Thursday, January 12, 2012
DIY Magazine Envelopes
As promised, here is a tutorial on making your own envelopes for stationery sets. While this template makes a rectangular envelope, you could certainly modify it to make squares as well, and as usual this image is scalable (the actual jpg is quite small, I printed it at 250% to make the cute envelopes shown in the tutorial--I just like cutesy small stuff, my original envelopes were much larger).
To make these envelopes you will need:
Paper or magazine pages of your choosing.
scissors or an X-Acto knife
Envelope template (below)
glue (elmer's or glue sticks work just fine--if you do not have glue, you can go without and use stickers to close your envelope as well)
Start by printing the following template to your desired size:
Cut out your template and trace it onto your paper of choice. You could use scrap booking paper, thicker card stock, magazines, maps, old book pages, etc. For this tutorial I decided to use a jewelry advertisement from a magazine. The rose and jewelry are very Valentine's Day appropriate, don't you think? You could also use home and decor magazines to make envelopes for a housewarming party, or wedding magazine's for wedding invites and thank you's!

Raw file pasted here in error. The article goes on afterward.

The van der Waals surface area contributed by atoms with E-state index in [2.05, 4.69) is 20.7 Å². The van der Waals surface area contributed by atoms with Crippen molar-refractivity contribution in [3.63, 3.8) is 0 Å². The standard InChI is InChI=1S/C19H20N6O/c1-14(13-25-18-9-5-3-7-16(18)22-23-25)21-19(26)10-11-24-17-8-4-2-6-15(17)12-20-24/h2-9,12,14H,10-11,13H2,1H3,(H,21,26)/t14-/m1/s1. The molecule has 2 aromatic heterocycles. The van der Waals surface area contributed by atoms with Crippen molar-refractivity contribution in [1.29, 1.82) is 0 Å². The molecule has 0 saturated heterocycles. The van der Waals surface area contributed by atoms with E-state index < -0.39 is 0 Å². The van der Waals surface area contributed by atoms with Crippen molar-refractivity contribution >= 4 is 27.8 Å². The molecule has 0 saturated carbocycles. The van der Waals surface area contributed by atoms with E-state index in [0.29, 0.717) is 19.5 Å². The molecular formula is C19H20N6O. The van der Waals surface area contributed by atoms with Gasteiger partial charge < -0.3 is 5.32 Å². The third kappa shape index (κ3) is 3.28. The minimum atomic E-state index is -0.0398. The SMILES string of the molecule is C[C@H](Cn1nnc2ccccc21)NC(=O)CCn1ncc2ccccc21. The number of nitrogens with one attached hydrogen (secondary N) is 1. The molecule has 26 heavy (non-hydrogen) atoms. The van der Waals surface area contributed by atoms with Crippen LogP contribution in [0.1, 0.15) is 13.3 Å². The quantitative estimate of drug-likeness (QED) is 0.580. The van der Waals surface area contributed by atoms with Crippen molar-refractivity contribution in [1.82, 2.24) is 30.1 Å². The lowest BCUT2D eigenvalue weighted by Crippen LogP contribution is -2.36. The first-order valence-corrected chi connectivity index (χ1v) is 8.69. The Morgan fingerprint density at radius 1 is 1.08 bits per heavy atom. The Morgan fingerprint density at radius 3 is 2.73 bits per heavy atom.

Once your image is cut out, as show above, you will want to take a ruler or other straight edge to aid you in folding your envelope flaps in evenly. I generally use the ruler as a guide and push my paper up against it to give me a general line of where my fold will go. If using thicker paper, you can gently score your paper to give a more defined guide, just be careful not to cut all the way through.
Now, you will want to fold all the flaps in with a harder crease. Turn your envelope over to the "pretty side" to decide which end you want to be the top and bottom. I generally like to fold over a straight edge on my "bottom" flap, but you can always leave all the points if you like that look.
Now, you will use your glue (very little is needed, so I generally use a brush to make a thin layer, or use glue stick) to glue down the bottom flap to the two side flaps. Here is your finished envelope!
If mailing these, I use white address labels to make it easy to read. You could also use white or silver paint pens on dark envelopes like this, just make sure to print clearly so the postal service can get it where it needs to go.